5. Clearly you have never read the Yahoo answers or popular Youtube video comments then. This community is centered around doing things differently and taking novel approaches to things. It requires a certain degree of openness, thinking outside the box and there is probably a bit of logic and general “get to the point, don’t coddle people’s emotions” involved as well but that doesn’t mean the community is automatically or inherently toxic as a result.

            Asking for transparency in the “hiring” (pay per article) process in an article asking for people to sign up to participate in that process is not being toxic, it’s being transparent. Requesting authors of articles to not snarkily disregard basic safety concerns about things like PVC pipe being used as an air pressure storage medium is not being a bad community. It is the community pushing back and saying no, the author is not being a reasonable person here and that you should consider this other opinion and data as well, particularly because this is a well known, legitimate safety issue that this site seems to either disregard or make fun of for presumably monetary gain reasons. Controversy = more clicks, right?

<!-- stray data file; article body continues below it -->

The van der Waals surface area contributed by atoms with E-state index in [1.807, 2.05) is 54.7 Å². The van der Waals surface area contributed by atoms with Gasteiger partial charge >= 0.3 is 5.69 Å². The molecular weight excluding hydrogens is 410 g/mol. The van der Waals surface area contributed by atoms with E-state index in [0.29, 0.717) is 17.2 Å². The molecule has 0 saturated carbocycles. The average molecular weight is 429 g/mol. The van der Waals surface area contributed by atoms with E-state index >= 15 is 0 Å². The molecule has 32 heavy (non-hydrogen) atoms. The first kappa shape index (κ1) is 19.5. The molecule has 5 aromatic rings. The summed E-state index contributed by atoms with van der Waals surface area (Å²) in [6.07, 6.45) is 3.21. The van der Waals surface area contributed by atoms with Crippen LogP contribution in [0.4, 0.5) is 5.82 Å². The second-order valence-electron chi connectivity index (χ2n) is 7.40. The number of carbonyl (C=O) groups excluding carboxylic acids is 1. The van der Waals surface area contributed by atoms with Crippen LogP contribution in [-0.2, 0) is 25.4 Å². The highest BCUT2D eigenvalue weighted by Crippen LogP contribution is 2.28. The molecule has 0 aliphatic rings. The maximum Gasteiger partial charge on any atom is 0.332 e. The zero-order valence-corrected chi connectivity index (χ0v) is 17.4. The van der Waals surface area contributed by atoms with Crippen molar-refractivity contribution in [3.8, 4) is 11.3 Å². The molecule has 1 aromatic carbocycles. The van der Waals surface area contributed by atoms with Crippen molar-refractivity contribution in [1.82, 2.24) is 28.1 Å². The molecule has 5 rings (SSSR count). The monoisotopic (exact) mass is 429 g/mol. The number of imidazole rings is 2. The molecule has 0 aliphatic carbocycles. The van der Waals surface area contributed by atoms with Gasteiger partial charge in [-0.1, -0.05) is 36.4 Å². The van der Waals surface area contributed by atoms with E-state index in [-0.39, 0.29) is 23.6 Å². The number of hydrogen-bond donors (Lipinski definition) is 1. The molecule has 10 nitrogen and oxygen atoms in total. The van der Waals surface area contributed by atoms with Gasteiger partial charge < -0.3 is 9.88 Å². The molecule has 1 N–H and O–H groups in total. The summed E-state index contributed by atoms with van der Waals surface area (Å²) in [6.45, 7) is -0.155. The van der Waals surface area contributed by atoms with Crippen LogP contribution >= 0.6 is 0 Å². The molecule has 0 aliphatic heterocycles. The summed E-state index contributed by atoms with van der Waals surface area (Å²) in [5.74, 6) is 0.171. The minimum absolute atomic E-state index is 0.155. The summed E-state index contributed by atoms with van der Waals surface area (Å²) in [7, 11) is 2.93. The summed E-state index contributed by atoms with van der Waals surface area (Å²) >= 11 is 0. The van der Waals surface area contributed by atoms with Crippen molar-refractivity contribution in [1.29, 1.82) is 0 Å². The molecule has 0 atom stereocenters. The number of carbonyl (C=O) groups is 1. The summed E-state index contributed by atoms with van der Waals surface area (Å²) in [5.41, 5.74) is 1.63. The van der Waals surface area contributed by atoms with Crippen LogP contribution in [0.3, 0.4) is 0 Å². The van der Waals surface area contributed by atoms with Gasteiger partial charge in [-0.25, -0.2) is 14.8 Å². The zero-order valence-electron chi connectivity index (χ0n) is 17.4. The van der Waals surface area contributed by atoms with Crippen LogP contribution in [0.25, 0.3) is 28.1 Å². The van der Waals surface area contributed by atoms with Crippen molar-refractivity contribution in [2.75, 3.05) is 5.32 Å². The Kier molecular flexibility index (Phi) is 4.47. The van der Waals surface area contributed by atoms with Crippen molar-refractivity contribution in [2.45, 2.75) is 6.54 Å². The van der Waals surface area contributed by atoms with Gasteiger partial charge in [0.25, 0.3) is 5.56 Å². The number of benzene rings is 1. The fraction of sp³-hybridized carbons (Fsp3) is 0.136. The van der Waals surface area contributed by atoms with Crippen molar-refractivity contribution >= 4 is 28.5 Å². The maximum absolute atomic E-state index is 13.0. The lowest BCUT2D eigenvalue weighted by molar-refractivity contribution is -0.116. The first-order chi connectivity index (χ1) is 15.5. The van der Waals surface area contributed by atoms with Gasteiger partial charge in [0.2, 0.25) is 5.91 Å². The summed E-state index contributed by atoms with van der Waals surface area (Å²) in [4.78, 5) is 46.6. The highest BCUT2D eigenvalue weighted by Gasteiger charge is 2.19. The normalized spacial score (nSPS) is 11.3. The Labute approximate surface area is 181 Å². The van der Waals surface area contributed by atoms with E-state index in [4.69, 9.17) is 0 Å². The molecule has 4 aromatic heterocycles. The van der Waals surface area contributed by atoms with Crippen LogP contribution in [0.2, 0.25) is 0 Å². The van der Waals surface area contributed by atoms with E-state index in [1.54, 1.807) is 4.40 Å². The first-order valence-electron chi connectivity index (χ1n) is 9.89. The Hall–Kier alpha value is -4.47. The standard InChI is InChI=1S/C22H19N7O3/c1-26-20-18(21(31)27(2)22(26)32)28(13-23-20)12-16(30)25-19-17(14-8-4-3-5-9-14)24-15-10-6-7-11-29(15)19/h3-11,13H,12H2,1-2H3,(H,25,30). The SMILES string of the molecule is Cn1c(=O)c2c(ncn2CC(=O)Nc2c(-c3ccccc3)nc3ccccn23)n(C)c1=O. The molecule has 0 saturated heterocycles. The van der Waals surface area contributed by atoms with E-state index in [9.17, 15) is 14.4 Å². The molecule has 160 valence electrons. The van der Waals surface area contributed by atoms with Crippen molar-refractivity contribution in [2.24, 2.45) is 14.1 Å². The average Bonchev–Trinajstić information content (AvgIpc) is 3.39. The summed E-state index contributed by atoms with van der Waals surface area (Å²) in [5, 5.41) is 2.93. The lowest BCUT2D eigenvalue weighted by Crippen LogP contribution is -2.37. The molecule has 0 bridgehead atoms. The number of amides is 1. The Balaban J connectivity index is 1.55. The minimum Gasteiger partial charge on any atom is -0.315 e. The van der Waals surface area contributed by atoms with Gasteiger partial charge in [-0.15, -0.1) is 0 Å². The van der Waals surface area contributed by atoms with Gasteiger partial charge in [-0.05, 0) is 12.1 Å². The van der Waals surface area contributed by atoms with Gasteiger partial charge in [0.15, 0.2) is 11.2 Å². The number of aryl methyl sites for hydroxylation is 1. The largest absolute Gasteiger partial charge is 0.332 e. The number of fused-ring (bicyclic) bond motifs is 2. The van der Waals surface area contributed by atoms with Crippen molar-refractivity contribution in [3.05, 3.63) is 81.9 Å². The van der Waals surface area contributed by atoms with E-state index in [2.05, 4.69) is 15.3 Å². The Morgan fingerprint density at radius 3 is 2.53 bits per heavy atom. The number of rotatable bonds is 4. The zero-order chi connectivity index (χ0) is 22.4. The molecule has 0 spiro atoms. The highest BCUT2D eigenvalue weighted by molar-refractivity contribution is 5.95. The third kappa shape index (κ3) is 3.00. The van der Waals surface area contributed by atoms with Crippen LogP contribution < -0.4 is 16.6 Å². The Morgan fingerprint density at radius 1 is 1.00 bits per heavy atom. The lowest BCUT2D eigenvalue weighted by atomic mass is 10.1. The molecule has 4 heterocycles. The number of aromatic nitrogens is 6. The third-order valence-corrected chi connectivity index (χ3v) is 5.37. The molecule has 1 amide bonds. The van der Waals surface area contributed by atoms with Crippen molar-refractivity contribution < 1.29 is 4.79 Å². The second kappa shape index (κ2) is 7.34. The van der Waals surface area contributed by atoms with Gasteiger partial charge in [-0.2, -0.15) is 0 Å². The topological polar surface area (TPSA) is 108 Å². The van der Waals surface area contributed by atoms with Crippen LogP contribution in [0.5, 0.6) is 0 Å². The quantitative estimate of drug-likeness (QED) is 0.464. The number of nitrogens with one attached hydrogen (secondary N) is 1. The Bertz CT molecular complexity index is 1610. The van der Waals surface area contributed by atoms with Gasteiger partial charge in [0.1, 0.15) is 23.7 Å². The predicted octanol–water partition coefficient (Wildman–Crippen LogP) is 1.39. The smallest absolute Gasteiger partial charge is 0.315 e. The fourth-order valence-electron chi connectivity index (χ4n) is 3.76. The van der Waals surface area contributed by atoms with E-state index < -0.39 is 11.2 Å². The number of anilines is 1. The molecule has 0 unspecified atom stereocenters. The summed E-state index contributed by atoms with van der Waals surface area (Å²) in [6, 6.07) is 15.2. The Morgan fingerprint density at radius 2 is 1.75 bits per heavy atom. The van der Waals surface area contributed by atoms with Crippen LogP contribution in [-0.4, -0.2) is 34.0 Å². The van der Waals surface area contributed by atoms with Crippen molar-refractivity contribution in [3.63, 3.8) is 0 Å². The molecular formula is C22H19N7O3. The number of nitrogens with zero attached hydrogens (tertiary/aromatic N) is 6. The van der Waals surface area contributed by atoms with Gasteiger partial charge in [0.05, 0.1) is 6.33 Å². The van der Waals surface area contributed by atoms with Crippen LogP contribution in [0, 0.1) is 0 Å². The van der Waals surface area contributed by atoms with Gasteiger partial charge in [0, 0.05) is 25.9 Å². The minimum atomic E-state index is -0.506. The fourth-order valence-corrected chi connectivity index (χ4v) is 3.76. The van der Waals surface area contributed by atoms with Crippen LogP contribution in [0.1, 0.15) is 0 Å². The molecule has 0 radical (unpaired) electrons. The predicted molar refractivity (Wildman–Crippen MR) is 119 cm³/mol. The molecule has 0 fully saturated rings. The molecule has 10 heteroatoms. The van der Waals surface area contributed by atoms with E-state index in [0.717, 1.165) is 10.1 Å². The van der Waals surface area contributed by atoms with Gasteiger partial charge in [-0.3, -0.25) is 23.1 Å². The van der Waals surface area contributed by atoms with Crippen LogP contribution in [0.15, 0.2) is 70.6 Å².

Some posters are a bit more to the point but when you are quickly iterating through possibilities or solutions with another deeply technical person, stopping to ask how their day was or requesting more information on how they are feeling isn’t really relevant to the mutual goal of furthering design discussions and fostering the sharing of information about a highly nuanced or technical topic.